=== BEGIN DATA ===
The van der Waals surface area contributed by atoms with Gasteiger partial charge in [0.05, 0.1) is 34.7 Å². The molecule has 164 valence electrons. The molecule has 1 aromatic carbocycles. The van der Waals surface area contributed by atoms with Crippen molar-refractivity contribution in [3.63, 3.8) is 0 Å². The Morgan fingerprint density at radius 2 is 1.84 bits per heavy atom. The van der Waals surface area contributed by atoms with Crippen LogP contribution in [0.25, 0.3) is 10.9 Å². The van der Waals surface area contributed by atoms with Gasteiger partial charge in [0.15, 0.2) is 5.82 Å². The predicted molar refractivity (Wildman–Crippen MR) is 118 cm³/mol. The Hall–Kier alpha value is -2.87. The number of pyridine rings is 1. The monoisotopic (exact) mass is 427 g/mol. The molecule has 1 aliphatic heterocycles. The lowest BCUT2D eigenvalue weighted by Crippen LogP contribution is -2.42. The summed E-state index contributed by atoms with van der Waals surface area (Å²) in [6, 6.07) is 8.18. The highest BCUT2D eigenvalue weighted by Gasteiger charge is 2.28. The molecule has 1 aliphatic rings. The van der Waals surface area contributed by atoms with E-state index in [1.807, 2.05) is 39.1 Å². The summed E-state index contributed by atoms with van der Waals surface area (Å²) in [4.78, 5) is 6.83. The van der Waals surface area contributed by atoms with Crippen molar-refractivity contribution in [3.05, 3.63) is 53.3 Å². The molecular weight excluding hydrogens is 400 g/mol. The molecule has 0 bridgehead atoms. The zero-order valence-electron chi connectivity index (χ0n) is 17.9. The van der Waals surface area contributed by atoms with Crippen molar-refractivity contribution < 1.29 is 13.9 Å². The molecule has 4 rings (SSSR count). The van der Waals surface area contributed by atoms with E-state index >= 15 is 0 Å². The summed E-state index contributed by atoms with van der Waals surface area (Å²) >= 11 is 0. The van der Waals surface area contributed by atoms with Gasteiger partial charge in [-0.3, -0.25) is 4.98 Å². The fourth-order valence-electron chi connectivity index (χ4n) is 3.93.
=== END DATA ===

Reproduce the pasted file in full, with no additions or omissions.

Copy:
The van der Waals surface area contributed by atoms with Gasteiger partial charge in [0.05, 0.1) is 34.7 Å². The molecule has 164 valence electrons. The molecule has 1 aromatic carbocycles. The van der Waals surface area contributed by atoms with Crippen molar-refractivity contribution in [3.63, 3.8) is 0 Å². The Morgan fingerprint density at radius 2 is 1.84 bits per heavy atom. The van der Waals surface area contributed by atoms with Crippen LogP contribution in [0.25, 0.3) is 10.9 Å². The van der Waals surface area contributed by atoms with Gasteiger partial charge in [0.15, 0.2) is 5.82 Å². The predicted molar refractivity (Wildman–Crippen MR) is 118 cm³/mol. The Hall–Kier alpha value is -2.87. The number of pyridine rings is 1. The monoisotopic (exact) mass is 427 g/mol. The molecule has 1 aliphatic heterocycles. The lowest BCUT2D eigenvalue weighted by Crippen LogP contribution is -2.42. The summed E-state index contributed by atoms with van der Waals surface area (Å²) in [6, 6.07) is 8.18. The highest BCUT2D eigenvalue weighted by Gasteiger charge is 2.28. The molecule has 1 aliphatic rings. The van der Waals surface area contributed by atoms with E-state index in [1.807, 2.05) is 39.1 Å². The summed E-state index contributed by atoms with van der Waals surface area (Å²) in [4.78, 5) is 6.83. The van der Waals surface area contributed by atoms with Crippen molar-refractivity contribution in [3.05, 3.63) is 53.3 Å². The molecular weight excluding hydrogens is 400 g/mol. The molecule has 0 bridgehead atoms. The zero-order valence-electron chi connectivity index (χ0n) is 17.9. The van der Waals surface area contributed by atoms with Crippen molar-refractivity contribution < 1.29 is 13.9 Å². The molecule has 4 rings (SSSR count). The van der Waals surface area contributed by atoms with E-state index >= 15 is 0 Å². The summed E-state index contributed by atoms with van der Waals surface area (Å²) >= 11 is 0. The van der Waals surface area contributed by atoms with Gasteiger partial charge in [-0.3, -0.25) is 4.98 Å². The fourth-order valence-electron chi connectivity index (χ4n) is 3.93.